• Flow State research Mihaly Csikszentmihalyi
  • Hemingway: “Sometimes I write better then I can”
  • Joi Ito: “compass over maps” for guiding work
  • Einstein: “a happy man is too satisfied with the present to dwell on the future”
  • We aren’t multitasking; we are rapidly switching between tasks
  • Clifford Ivar Nass: epidemic of multitasking
  • Ganbaru is “toughing it out” in Japanese
  • Microflow: excellent in small acts. Bill Gates still washes the dishes
  • Richard Feynman: you have a Nobel laureate painting walls
  • Meditation begins by acknowledging thoughts and letting them go away. Just one of 60k thoughts we have everyday
  • Rituals over goals
  • “The happiest people are not the ones who achieve the most. They are the ones who spend more time than others in a state of flow” (86)
  • Common acts of village of longevity: gardening and friends and good habits and games and green /jasmine/white tea and socializing and low stress and exercise and good diet and water and good sleep and optimism and many celebrations with dance and singing and ikigai and proud of traditions and culture which they maintain and always busy with a plan
  • Rush too much and you’ll get to the end of life to soon
  • Okinawa diet: eat the rainbow. Less salt and sugar, fish three times a week
  • Low calorie diets consistent in all Blue zones. Okinawa eat on average 1785 calories daily, compared to 2k in Japan and 2250 in United States
  • Hara hachu bu: end each meal still feeling a little hungry
  • Zazen Youjinki in 12the century said to consume 2/3 of what you might want
  • 5:2 fasting (consume less than 500 calories two days a week)
  • Blue Zones: longest living people don’t do the list exercise “but rather the ones who move the most”
  • Metabolism slows down after just 30 minutes of siting. Even 5 minutes of activity help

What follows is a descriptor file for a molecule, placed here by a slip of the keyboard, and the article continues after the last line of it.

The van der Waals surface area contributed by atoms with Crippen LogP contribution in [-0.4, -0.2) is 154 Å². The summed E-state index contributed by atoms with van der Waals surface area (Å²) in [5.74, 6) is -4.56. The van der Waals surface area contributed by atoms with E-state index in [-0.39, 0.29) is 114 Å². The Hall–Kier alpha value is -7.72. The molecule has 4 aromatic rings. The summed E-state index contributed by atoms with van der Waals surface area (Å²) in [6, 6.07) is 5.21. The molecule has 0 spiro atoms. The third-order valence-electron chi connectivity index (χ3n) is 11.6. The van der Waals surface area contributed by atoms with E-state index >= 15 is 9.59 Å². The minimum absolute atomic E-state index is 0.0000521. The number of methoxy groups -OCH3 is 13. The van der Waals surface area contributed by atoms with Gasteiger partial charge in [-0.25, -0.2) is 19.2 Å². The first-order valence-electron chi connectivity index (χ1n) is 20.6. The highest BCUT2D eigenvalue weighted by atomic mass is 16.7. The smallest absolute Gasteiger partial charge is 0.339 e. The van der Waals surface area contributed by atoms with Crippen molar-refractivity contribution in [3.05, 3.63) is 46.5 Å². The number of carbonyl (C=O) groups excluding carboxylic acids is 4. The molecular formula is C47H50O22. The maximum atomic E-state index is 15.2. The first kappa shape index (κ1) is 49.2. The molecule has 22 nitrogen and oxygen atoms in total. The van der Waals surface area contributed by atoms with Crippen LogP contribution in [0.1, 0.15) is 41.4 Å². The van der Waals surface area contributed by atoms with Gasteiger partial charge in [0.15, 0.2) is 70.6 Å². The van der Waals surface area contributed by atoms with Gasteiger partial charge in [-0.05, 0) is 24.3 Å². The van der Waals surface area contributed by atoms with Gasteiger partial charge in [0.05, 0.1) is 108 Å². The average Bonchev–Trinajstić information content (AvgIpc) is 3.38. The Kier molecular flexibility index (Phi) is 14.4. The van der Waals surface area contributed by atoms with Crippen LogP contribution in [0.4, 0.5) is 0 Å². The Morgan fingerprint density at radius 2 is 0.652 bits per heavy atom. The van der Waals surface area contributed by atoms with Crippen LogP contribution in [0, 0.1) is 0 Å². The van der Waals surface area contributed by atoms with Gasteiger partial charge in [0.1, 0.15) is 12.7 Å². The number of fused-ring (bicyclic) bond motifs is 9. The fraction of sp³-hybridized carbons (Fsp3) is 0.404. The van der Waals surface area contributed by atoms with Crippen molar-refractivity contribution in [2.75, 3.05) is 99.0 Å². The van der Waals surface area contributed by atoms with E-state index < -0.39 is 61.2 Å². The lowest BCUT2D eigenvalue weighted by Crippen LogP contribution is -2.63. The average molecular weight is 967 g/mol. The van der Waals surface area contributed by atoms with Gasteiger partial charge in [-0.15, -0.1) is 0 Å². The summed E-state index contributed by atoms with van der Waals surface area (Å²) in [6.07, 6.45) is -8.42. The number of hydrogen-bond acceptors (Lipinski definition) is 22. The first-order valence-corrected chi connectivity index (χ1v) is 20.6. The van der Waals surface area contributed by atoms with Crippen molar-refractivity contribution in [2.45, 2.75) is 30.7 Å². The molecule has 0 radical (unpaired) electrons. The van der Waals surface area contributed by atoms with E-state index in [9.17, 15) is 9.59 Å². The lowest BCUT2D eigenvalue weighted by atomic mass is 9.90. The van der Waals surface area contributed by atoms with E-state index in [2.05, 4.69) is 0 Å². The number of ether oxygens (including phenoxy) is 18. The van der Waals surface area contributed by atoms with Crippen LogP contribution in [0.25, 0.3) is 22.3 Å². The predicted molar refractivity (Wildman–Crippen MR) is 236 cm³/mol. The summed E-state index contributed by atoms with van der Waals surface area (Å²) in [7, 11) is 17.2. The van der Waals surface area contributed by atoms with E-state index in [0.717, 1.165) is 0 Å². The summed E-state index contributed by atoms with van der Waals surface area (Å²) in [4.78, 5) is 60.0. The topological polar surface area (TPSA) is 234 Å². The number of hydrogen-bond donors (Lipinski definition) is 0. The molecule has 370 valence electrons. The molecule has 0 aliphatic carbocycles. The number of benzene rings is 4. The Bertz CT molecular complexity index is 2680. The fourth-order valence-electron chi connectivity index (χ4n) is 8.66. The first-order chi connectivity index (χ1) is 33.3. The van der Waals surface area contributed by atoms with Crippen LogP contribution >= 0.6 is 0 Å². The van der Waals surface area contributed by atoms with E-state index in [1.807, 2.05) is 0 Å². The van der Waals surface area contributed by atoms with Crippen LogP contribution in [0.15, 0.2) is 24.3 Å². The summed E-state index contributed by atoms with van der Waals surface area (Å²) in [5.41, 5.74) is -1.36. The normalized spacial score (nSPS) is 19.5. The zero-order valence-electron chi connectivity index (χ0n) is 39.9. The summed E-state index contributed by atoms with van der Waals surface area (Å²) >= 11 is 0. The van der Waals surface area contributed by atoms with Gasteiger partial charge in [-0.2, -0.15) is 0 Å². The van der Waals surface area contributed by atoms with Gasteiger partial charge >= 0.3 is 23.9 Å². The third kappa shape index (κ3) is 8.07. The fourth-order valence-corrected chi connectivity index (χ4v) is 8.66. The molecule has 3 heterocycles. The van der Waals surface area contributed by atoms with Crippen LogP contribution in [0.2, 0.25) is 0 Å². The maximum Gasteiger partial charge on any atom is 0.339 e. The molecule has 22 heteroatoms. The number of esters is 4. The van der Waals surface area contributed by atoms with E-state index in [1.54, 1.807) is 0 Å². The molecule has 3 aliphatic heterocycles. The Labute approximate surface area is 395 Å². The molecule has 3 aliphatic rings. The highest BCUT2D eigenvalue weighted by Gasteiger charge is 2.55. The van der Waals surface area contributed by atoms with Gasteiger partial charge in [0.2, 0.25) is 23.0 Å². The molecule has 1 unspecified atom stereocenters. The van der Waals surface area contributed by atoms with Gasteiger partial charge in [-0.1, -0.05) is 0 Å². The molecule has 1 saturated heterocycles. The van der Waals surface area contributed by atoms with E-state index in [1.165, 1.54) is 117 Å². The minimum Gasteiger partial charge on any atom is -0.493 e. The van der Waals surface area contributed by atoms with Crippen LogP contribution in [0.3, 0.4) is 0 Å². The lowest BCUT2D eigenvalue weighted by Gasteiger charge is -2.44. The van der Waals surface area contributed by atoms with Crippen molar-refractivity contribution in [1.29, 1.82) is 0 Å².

• Radio taiso , yoga, walking, sun salutation
  • Ten books on the cultivation of perfection
  • Resiliency and anti fragility are modern terms for pursuit of ikigai : as the Japanese proverb says “fall seven times, rise eight.”
  • Buddha lesson: you don’t need to throw away wealth and pleasure but just be aware of them
  • Stoics: what’s the worst thing that can happen (negative visualization); knowing what we can control and what we can’t
  • Epictetus: “ it’s not what happens to you but how you react that matters.”
  • Thích Nh?t H?nh: “ The only moment in which you can be truly alive is the present moment.”
  • Marcus Aurrrelius said the things we love are like the leaves of a tree, they can fall at any moment with a gust of wind
  • Seneca wrote “All things human are short-lived and perishable”
  • Wabi-sabi (beauty of impermanence) and Ichi-go inchi -e (moments don’t last so celebrate them)
  • Japanese wood structures understood things would be rebuilt but European built stone to last forever (wabi sabi)
  • Nassim Nicholas Talen coined anti fragility to describe that which gets stronger when harmed) like Hydra vs Hercules and to contrast fragile and resilient
  • Antifragile: redundancies, small risks in what’s next ; remove what makes you fragile
  • “Life is not a problem to be solved”

10 rules of ikigai

  1. stay active, don’t retire
  2. Take it slow
  3. Don’t fill your stomach (80% full)
  4. Surround yourself with good friends
  5. Get in shape for your next birthday
  6. Smile
  7. Reconnect with nature
  8. Give thanks
  9. Live in the moment
  10. Follow your ikigai: either get it more time or spend your time finding it